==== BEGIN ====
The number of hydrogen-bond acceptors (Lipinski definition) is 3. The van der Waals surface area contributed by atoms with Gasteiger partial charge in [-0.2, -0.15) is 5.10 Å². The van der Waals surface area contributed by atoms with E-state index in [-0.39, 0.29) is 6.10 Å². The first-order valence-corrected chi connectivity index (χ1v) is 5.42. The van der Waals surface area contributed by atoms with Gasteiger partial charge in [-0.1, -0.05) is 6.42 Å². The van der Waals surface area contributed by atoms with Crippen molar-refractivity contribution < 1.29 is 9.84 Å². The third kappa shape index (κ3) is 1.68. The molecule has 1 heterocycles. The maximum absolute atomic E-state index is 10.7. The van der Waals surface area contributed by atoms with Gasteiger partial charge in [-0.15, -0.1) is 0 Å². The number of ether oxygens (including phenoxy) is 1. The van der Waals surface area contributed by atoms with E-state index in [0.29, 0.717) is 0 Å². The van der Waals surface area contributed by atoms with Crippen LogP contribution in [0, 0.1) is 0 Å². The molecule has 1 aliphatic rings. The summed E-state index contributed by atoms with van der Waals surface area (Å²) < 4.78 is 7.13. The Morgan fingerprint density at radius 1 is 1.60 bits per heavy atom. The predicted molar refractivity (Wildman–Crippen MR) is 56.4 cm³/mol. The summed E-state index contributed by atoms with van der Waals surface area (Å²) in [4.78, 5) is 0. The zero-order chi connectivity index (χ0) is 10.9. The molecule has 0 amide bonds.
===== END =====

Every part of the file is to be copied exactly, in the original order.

The number of hydrogen-bond acceptors (Lipinski definition) is 3. The van der Waals surface area contributed by atoms with Gasteiger partial charge in [-0.2, -0.15) is 5.10 Å². The van der Waals surface area contributed by atoms with E-state index in [-0.39, 0.29) is 6.10 Å². The first-order valence-corrected chi connectivity index (χ1v) is 5.42. The van der Waals surface area contributed by atoms with Gasteiger partial charge in [-0.1, -0.05) is 6.42 Å². The van der Waals surface area contributed by atoms with Crippen molar-refractivity contribution < 1.29 is 9.84 Å². The third kappa shape index (κ3) is 1.68. The molecule has 1 heterocycles. The maximum absolute atomic E-state index is 10.7. The van der Waals surface area contributed by atoms with Gasteiger partial charge in [-0.15, -0.1) is 0 Å². The number of ether oxygens (including phenoxy) is 1. The van der Waals surface area contributed by atoms with E-state index in [0.29, 0.717) is 0 Å². The van der Waals surface area contributed by atoms with Crippen LogP contribution in [0, 0.1) is 0 Å². The molecule has 1 aliphatic rings. The summed E-state index contributed by atoms with van der Waals surface area (Å²) < 4.78 is 7.13. The Morgan fingerprint density at radius 1 is 1.60 bits per heavy atom. The predicted molar refractivity (Wildman–Crippen MR) is 56.4 cm³/mol. The summed E-state index contributed by atoms with van der Waals surface area (Å²) in [4.78, 5) is 0. The zero-order chi connectivity index (χ0) is 10.9. The molecule has 0 amide bonds.